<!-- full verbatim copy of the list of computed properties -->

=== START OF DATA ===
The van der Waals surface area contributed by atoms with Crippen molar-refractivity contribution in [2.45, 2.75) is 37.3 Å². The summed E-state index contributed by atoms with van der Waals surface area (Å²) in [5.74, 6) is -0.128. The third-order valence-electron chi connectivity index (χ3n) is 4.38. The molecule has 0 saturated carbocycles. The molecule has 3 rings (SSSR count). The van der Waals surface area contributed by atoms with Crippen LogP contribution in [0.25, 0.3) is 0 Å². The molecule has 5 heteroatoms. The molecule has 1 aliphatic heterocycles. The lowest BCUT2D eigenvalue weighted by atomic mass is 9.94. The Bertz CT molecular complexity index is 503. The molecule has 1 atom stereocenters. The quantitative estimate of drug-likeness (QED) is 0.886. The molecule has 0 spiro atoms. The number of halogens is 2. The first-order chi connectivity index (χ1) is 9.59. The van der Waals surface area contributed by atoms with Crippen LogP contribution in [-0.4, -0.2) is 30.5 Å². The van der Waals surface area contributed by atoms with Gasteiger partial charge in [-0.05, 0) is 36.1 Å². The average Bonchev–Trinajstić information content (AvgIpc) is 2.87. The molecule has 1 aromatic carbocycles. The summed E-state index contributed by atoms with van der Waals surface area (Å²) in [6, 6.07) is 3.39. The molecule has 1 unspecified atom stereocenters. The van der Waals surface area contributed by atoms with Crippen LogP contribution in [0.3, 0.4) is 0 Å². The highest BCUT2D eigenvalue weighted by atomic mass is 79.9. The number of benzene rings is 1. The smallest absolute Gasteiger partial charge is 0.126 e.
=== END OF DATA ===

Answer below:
The van der Waals surface area contributed by atoms with Crippen molar-refractivity contribution in [2.45, 2.75) is 37.3 Å². The summed E-state index contributed by atoms with van der Waals surface area (Å²) in [5.74, 6) is -0.128. The third-order valence-electron chi connectivity index (χ3n) is 4.38. The molecule has 0 saturated carbocycles. The molecule has 3 rings (SSSR count). The van der Waals surface area contributed by atoms with Crippen LogP contribution in [0.25, 0.3) is 0 Å². The molecule has 5 heteroatoms. The molecule has 1 aliphatic heterocycles. The lowest BCUT2D eigenvalue weighted by atomic mass is 9.94. The Bertz CT molecular complexity index is 503. The molecule has 1 atom stereocenters. The quantitative estimate of drug-likeness (QED) is 0.886. The molecule has 0 spiro atoms. The number of halogens is 2. The first-order chi connectivity index (χ1) is 9.59. The van der Waals surface area contributed by atoms with Crippen LogP contribution in [-0.4, -0.2) is 30.5 Å². The van der Waals surface area contributed by atoms with Gasteiger partial charge in [-0.05, 0) is 36.1 Å². The average Bonchev–Trinajstić information content (AvgIpc) is 2.87. The molecule has 1 aromatic carbocycles. The summed E-state index contributed by atoms with van der Waals surface area (Å²) in [6, 6.07) is 3.39. The molecule has 1 unspecified atom stereocenters. The van der Waals surface area contributed by atoms with Crippen LogP contribution in [0.3, 0.4) is 0 Å². The highest BCUT2D eigenvalue weighted by atomic mass is 79.9. The number of benzene rings is 1. The smallest absolute Gasteiger partial charge is 0.126 e.